Things You'll Need
Heavy object such as a book
Illustration board or heavy-duty foam board
Wax or polymer varnish
Ribbon or string
Clothespins or clips
Display stand or easel
Picture hanging putty
Many artists begin their foray into painting with watercolors. Although the medium is relatively inexpensive and very portable, the added cost of framing these works of art behind glass or sheet acrylic for display often deters artists and collectors alike. Instead, create a watercolor board and finish it with fixative and wax varnish for an attractive and durable way to display watercolors without frames.
Video of the Day
Making a Watercolor Board
Place your finished watercolor face down on a clean surface under a heavy object. Leave for two to three days.
Trace around your watercolor on the illustration board with a pencil.
Cut your illustration board to the size of your watercolor with scissors or a hobby knife.
Spread acid-free glue over the entire illustration board with a foam brush.
Put the watercolor painted side down on a flat, clean surface.
Place the illustration board directly above the unpainted side of the watercolor. Align the edges of the watercolor exactly with the illustration board.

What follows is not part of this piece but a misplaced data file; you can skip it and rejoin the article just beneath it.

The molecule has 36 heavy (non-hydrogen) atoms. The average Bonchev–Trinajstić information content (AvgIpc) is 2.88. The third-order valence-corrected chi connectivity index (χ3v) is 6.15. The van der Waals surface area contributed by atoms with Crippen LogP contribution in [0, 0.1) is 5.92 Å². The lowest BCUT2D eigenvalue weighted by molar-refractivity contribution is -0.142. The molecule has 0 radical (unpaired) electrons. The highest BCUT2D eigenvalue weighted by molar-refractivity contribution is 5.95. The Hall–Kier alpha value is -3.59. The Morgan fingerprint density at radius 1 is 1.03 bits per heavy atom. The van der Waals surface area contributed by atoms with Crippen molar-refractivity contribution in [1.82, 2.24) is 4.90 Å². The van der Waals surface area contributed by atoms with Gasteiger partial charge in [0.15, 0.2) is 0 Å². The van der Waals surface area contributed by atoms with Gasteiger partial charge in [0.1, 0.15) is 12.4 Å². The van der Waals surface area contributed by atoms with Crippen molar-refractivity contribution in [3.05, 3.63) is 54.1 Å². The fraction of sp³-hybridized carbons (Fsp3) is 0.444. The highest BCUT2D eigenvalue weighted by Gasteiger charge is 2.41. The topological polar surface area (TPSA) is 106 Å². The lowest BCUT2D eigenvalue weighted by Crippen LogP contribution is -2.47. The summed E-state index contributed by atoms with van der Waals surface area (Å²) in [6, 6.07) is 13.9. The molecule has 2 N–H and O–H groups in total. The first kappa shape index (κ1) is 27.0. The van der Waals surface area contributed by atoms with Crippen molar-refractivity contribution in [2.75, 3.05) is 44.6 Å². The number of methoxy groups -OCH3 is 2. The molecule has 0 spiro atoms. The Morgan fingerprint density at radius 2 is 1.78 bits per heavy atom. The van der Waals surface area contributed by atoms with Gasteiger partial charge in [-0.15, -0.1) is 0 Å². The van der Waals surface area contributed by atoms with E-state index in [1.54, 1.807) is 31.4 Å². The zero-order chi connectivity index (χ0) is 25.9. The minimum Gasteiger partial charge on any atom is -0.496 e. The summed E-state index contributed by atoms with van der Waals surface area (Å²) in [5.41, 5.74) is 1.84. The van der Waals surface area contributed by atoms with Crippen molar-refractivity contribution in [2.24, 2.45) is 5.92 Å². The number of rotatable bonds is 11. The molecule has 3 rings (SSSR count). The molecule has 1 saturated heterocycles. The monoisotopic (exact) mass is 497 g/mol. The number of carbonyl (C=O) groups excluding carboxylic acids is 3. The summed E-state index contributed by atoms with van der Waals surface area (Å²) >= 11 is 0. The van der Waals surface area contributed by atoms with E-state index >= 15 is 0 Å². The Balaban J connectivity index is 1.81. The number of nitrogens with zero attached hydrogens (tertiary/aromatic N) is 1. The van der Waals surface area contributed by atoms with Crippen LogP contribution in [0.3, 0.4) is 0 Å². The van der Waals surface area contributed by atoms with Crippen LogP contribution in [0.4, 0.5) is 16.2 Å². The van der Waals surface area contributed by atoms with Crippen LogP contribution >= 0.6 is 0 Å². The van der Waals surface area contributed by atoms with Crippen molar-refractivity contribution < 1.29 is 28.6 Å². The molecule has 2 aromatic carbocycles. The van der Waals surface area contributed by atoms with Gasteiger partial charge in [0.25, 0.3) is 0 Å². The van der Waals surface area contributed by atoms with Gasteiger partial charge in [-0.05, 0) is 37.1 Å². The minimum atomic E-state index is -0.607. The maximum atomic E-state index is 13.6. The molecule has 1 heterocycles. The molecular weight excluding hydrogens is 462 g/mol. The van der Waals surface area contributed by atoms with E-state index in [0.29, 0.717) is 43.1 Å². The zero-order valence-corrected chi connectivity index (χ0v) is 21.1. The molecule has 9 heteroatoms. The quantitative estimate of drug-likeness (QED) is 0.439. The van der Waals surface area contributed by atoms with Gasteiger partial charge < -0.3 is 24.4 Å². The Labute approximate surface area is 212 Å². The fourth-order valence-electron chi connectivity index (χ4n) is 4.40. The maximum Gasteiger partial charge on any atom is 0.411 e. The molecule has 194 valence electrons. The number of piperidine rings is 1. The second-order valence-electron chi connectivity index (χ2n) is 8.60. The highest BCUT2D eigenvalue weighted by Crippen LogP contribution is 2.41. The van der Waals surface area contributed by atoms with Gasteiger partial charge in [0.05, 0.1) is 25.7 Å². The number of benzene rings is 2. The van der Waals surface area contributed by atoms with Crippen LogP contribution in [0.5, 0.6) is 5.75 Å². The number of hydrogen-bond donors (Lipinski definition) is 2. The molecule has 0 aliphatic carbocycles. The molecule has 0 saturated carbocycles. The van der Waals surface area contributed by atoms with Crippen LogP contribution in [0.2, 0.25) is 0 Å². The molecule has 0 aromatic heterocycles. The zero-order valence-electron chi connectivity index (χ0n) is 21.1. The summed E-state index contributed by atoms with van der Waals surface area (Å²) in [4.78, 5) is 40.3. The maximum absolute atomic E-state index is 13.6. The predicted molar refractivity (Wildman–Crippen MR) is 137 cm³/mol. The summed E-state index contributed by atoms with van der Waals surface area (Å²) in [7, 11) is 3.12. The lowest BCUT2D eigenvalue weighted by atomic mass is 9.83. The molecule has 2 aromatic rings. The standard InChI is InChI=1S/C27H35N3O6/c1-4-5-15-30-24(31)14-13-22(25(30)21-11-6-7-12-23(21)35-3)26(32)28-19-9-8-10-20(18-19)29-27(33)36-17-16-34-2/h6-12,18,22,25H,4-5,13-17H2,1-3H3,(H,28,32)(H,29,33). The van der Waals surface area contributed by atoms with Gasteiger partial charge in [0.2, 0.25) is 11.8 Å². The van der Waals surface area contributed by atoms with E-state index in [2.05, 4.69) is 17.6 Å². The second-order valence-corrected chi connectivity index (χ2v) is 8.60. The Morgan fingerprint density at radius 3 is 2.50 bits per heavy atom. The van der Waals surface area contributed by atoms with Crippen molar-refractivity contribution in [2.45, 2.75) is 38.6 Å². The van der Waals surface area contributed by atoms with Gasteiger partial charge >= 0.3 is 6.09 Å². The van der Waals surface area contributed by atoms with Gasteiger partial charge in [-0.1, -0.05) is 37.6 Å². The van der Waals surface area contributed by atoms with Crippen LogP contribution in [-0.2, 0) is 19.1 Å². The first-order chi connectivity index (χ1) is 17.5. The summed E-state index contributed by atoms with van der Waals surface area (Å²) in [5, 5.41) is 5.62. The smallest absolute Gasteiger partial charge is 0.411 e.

Place a large, heavy object on top of the illustration board and leave for a few hours until the glue is completely dry. If possible, select an object that is not only heavy, but large enough to cover the entire illustration board.
Finishing the Watercolor
Spray your watercolor with a non-yellowing fixative. Coat the painting thoroughly and wait 15 to 20 minutes. Lightly touch a corner of the painting to test the dryness of the fixative. If it is sticky to the touch, leave it to dry 5 to10 minutes longer.
Spray the painting a second time with fixative when it's dry.
Set the painting aside in a place where it is protected from dust and moisture. Leave the second coat of fixative to dry 15 to 20 minutes.
Brush on a wax varnish when the fixative is dry. For best results use a large paintbrush or a wax product that comes in roll-on form.
Wait for the varnish to dry, then lightly rub the surface of the varnished watercolor with a cotton rag.
Brush or roll on a second coat of varnish. Let it dry and lightly rub the entire surface again with a cotton rag.
Displaying the Watercolor
Attach a magnet to each corner of the back of your painting to display it on a refrigerator or a metal file cabinet.
Tack ribbon or string along a wall to display a series of watercolors without frames. Clip your watercolors to the ribbon at equal intervals with clothespins or bulldog clips.
Lean your watercolor along a wall, in a corner or on a shelf for display. Use heavy objects like books to anchor it in place.
Place your watercolor on a free-standing display stand or a painter's easel to show it in the middle of a room or on a table.
Put picture hanging putty on the corners of the back of your watercolor. Gently press the putty into the wall where you want to display your painting.
While finishing your watercolor with a wax varnish will make it water-resistant, try to keep it away from potentially damaging moisture.